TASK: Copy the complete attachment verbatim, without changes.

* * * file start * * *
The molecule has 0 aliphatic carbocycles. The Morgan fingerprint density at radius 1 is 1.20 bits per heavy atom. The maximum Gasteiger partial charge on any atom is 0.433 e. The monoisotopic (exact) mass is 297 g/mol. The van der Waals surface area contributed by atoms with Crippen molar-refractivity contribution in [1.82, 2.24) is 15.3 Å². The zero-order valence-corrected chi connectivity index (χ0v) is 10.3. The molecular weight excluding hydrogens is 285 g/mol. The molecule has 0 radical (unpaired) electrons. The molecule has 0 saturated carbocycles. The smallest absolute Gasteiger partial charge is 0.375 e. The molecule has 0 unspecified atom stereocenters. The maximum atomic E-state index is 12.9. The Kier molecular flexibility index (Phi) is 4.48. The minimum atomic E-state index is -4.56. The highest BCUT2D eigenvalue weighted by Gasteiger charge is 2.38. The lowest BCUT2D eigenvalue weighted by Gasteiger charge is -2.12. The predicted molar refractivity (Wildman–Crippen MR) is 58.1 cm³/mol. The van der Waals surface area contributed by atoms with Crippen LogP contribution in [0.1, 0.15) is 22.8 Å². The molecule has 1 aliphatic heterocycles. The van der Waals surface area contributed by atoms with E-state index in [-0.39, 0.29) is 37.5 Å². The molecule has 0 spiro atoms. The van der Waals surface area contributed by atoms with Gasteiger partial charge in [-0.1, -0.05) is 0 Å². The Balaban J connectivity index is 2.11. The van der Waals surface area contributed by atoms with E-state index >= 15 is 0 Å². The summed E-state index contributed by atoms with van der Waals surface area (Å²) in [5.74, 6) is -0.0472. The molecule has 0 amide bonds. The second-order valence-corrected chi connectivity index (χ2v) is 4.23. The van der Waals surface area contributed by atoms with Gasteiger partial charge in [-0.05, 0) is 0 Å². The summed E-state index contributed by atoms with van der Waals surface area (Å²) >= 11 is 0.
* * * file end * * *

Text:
The molecule has 0 aliphatic carbocycles. The Morgan fingerprint density at radius 1 is 1.20 bits per heavy atom. The maximum Gasteiger partial charge on any atom is 0.433 e. The monoisotopic (exact) mass is 297 g/mol. The van der Waals surface area contributed by atoms with Crippen molar-refractivity contribution in [1.82, 2.24) is 15.3 Å². The zero-order valence-corrected chi connectivity index (χ0v) is 10.3. The molecular weight excluding hydrogens is 285 g/mol. The molecule has 0 radical (unpaired) electrons. The molecule has 0 saturated carbocycles. The smallest absolute Gasteiger partial charge is 0.375 e. The molecule has 0 unspecified atom stereocenters. The maximum atomic E-state index is 12.9. The Kier molecular flexibility index (Phi) is 4.48. The minimum atomic E-state index is -4.56. The highest BCUT2D eigenvalue weighted by Gasteiger charge is 2.38. The lowest BCUT2D eigenvalue weighted by Gasteiger charge is -2.12. The predicted molar refractivity (Wildman–Crippen MR) is 58.1 cm³/mol. The van der Waals surface area contributed by atoms with Crippen LogP contribution in [0.1, 0.15) is 22.8 Å². The molecule has 1 aliphatic heterocycles. The van der Waals surface area contributed by atoms with E-state index in [-0.39, 0.29) is 37.5 Å². The molecule has 0 spiro atoms. The van der Waals surface area contributed by atoms with Gasteiger partial charge in [-0.1, -0.05) is 0 Å². The Balaban J connectivity index is 2.11. The van der Waals surface area contributed by atoms with E-state index >= 15 is 0 Å². The summed E-state index contributed by atoms with van der Waals surface area (Å²) in [5.74, 6) is -0.0472. The molecule has 0 amide bonds. The second-order valence-corrected chi connectivity index (χ2v) is 4.23. The van der Waals surface area contributed by atoms with Gasteiger partial charge in [-0.05, 0) is 0 Å². The summed E-state index contributed by atoms with van der Waals surface area (Å²) >= 11 is 0.